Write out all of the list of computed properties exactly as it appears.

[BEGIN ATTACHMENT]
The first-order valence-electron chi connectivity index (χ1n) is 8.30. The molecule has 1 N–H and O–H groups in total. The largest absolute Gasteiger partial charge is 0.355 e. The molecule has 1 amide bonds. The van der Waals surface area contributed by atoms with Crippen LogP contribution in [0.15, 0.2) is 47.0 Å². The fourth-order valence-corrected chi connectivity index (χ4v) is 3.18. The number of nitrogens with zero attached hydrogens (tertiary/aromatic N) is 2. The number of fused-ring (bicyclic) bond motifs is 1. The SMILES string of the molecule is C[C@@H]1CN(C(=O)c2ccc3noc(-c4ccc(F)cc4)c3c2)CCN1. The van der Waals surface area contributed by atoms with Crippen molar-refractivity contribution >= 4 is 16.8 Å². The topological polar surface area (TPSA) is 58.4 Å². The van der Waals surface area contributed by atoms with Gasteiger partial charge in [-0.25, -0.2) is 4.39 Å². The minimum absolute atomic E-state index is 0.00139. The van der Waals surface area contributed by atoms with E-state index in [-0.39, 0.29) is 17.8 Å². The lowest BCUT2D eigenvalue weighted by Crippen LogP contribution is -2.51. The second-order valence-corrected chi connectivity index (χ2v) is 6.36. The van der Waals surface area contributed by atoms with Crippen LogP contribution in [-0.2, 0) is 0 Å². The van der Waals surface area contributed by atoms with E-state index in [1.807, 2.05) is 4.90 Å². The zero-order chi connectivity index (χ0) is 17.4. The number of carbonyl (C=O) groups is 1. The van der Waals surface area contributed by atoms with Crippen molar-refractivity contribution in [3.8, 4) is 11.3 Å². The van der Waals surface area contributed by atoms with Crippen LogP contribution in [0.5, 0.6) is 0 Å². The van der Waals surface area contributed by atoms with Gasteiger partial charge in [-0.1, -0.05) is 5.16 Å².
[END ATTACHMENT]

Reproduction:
The first-order valence-electron chi connectivity index (χ1n) is 8.30. The molecule has 1 N–H and O–H groups in total. The largest absolute Gasteiger partial charge is 0.355 e. The molecule has 1 amide bonds. The van der Waals surface area contributed by atoms with Crippen LogP contribution in [0.15, 0.2) is 47.0 Å². The fourth-order valence-corrected chi connectivity index (χ4v) is 3.18. The number of nitrogens with zero attached hydrogens (tertiary/aromatic N) is 2. The number of fused-ring (bicyclic) bond motifs is 1. The SMILES string of the molecule is C[C@@H]1CN(C(=O)c2ccc3noc(-c4ccc(F)cc4)c3c2)CCN1. The van der Waals surface area contributed by atoms with Crippen molar-refractivity contribution >= 4 is 16.8 Å². The topological polar surface area (TPSA) is 58.4 Å². The van der Waals surface area contributed by atoms with Gasteiger partial charge in [-0.25, -0.2) is 4.39 Å². The minimum absolute atomic E-state index is 0.00139. The van der Waals surface area contributed by atoms with E-state index in [-0.39, 0.29) is 17.8 Å². The lowest BCUT2D eigenvalue weighted by Crippen LogP contribution is -2.51. The second-order valence-corrected chi connectivity index (χ2v) is 6.36. The van der Waals surface area contributed by atoms with Crippen LogP contribution in [-0.2, 0) is 0 Å². The van der Waals surface area contributed by atoms with E-state index in [1.807, 2.05) is 4.90 Å². The zero-order chi connectivity index (χ0) is 17.4. The number of carbonyl (C=O) groups is 1. The van der Waals surface area contributed by atoms with Crippen molar-refractivity contribution in [3.8, 4) is 11.3 Å². The van der Waals surface area contributed by atoms with Crippen LogP contribution in [0.5, 0.6) is 0 Å². The van der Waals surface area contributed by atoms with Gasteiger partial charge in [-0.1, -0.05) is 5.16 Å².